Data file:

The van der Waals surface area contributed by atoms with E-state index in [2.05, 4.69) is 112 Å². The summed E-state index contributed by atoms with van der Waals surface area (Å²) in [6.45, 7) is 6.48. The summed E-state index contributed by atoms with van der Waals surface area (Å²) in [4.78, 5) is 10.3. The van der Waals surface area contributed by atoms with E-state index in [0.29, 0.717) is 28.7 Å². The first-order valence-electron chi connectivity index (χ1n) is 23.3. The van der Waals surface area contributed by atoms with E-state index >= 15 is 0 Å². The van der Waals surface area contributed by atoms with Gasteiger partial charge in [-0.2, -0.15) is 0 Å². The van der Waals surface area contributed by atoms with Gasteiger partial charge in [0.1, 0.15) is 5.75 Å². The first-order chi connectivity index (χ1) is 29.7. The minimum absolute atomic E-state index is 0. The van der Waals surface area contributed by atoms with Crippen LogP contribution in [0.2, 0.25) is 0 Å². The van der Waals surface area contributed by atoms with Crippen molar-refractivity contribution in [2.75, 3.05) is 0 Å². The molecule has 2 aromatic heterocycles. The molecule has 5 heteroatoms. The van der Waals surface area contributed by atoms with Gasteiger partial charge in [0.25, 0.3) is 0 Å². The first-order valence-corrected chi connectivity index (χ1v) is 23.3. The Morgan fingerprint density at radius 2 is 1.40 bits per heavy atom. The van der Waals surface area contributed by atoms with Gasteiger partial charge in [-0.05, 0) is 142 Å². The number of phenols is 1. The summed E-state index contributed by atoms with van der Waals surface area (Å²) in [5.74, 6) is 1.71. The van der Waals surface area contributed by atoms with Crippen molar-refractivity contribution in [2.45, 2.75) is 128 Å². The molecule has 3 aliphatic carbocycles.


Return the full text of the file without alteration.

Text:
The van der Waals surface area contributed by atoms with E-state index in [2.05, 4.69) is 112 Å². The summed E-state index contributed by atoms with van der Waals surface area (Å²) in [6.45, 7) is 6.48. The summed E-state index contributed by atoms with van der Waals surface area (Å²) in [4.78, 5) is 10.3. The van der Waals surface area contributed by atoms with E-state index in [0.29, 0.717) is 28.7 Å². The first-order valence-electron chi connectivity index (χ1n) is 23.3. The van der Waals surface area contributed by atoms with E-state index >= 15 is 0 Å². The van der Waals surface area contributed by atoms with Gasteiger partial charge in [-0.2, -0.15) is 0 Å². The van der Waals surface area contributed by atoms with Gasteiger partial charge in [0.1, 0.15) is 5.75 Å². The first-order chi connectivity index (χ1) is 29.7. The minimum absolute atomic E-state index is 0. The van der Waals surface area contributed by atoms with Crippen LogP contribution in [0.2, 0.25) is 0 Å². The van der Waals surface area contributed by atoms with Crippen molar-refractivity contribution in [2.75, 3.05) is 0 Å². The molecule has 2 aromatic heterocycles. The molecule has 5 heteroatoms. The van der Waals surface area contributed by atoms with Gasteiger partial charge in [0.25, 0.3) is 0 Å². The first-order valence-corrected chi connectivity index (χ1v) is 23.3. The Morgan fingerprint density at radius 2 is 1.40 bits per heavy atom. The van der Waals surface area contributed by atoms with Gasteiger partial charge in [-0.05, 0) is 142 Å². The number of phenols is 1. The summed E-state index contributed by atoms with van der Waals surface area (Å²) in [5.74, 6) is 1.71. The van der Waals surface area contributed by atoms with Crippen molar-refractivity contribution in [2.45, 2.75) is 128 Å². The molecule has 3 aliphatic carbocycles.